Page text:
David Miller


David Miller passed away on October 2, 2022, an otherwise delightfully warm and sunny day, while engaged in one of his favorite activities: working in his yard and enjoying time with our family in Edmonds, Washington.

He was an extraordinary human being with a head full of baseball stats, a heart full of love for his family, an unerring eye for art, and loads of talent at the ends of his fingertips.

image of David and Kim MillerHe was always the art director—the job boss on our mutual landscaping jobs and the site manager when I (his wife, Kim) was learning the ends and outs of remodeling a new home. He was also the note taker and instructions reader when we were learning to care for a newborn.

I think his proudest, most happy moments were the years he spent with our son, Matt, during the “little league” phase of our lives in the Pacific Little League. I cooked hot dogs at the “snack shack,” and David kept meticulous records on batting order and the kids’ stats. I never understood the passion with baseball (including the old Negro Leagues, the Kansas City Royals, and the Seattle Mariners), but I was glad he had it and got to enjoy it with his son.

He was the consummate perfectionist when it came to creating anything, whether it was an airbrushed illustration for work, a piece of furniture he was hand-building, growing the perfect lawn of green, luscious grass, collecting music (and vintage bobbleheads…and duck decoys…and old comic books), and making the perfect CD for Christmas. It was always perfectly done. (Yes, perfection was a constant theme!)

He was a talented chef and would spend a lot of time cooking perfect scrambled eggs for his granddaughter Noah, because she thought his eggs were the best. Then he would put extra work into whipping up her chocolate milk. He started the made-from-scratch breakfast tradition with our first granddaughter, Mason, when she was very young. This was their special Saturday morning activity together. She would sneak into the bedroom and wake up “Papa” to come make pancakes. I hope these special memories survive as they get older.

image of David and NoahI know he passed on his good intentions and ethics to Matthew. He was so proud of the father Matt has become. David’s grandkids were the light; he was drawn to them like a moth.

I think one of a million things we will miss most is Christmas morning and David Miller’s infamous stockings stuffed with all the goodies he had collected throughout the year. Christmas will never be the same without him playing Santa. He loved to give presents and shopped all year not just for gifts but for perfect gifts. We could not wait for “the stocking moment” after the shredding of packages was done. The stockings were the “thing.” No matter how many times I said, “We don’t need anything, let’s not buy too many gifts,” that was NOT his way.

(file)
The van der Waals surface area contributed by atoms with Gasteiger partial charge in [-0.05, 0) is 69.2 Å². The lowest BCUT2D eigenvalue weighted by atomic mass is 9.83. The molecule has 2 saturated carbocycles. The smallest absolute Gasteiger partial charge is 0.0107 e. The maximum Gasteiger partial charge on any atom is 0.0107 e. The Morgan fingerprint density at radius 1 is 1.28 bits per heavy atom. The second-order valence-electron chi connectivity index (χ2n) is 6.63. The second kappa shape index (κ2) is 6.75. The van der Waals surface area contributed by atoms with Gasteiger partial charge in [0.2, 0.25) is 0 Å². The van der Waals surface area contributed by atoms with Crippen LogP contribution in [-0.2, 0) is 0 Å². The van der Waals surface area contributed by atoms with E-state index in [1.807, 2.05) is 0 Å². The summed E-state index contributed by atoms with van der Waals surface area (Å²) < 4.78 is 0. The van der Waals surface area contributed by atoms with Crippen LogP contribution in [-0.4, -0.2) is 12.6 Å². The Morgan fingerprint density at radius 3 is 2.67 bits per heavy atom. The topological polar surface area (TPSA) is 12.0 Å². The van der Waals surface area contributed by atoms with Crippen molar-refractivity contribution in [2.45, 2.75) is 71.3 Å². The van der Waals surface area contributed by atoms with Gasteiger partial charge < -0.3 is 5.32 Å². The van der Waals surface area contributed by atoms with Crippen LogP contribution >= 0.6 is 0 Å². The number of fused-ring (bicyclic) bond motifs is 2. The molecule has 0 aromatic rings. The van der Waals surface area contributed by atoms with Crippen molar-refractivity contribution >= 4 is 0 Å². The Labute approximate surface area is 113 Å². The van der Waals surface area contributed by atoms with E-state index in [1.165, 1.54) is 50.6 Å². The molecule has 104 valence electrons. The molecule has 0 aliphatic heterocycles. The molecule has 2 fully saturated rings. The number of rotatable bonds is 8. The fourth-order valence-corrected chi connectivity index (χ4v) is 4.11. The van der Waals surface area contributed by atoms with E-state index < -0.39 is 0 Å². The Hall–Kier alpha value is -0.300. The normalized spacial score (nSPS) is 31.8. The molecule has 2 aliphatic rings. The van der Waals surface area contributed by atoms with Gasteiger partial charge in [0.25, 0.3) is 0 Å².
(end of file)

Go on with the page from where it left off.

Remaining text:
He had a long career in the newspaper industry, including work at the Kansas City Star, Denver Post, San Jose Mercury News, and The Seattle Times. For the last many years he was the creative director for The Seattle Times’s Pacific Magazine. He was an airbrush illustrator, graphic designer, and writer.

This piece summing up his work there touched me deeply: David Miller, a beloved Seattle Times art director, dies at 67 | The Seattle Times.

David is survived by his wife of 31 years, Kim Carney, his son and daughter-in-law, Matt and Bri Miller, his two much loved granddaughters, Mason and Noah; his sister, Kate Nelson, in New Mexico, and brother, Barry Miller, in Kansas.

Whenever we faced a challenge, David would assure me, “It’s going to be okay.” That has become my mantra these last few weeks as friends, family, and colleagues have reached out to me. This loss is huge. But it’s going to be okay. Know that David’s favorite flowers were in his beloved yard, and his heart would want you to be generous to those who might go hungry tonight. If you feel called to do something in his memory, please donate to the Edmonds Food Bank.

We will be announcing a date for his Memorial in mid-November here soon.

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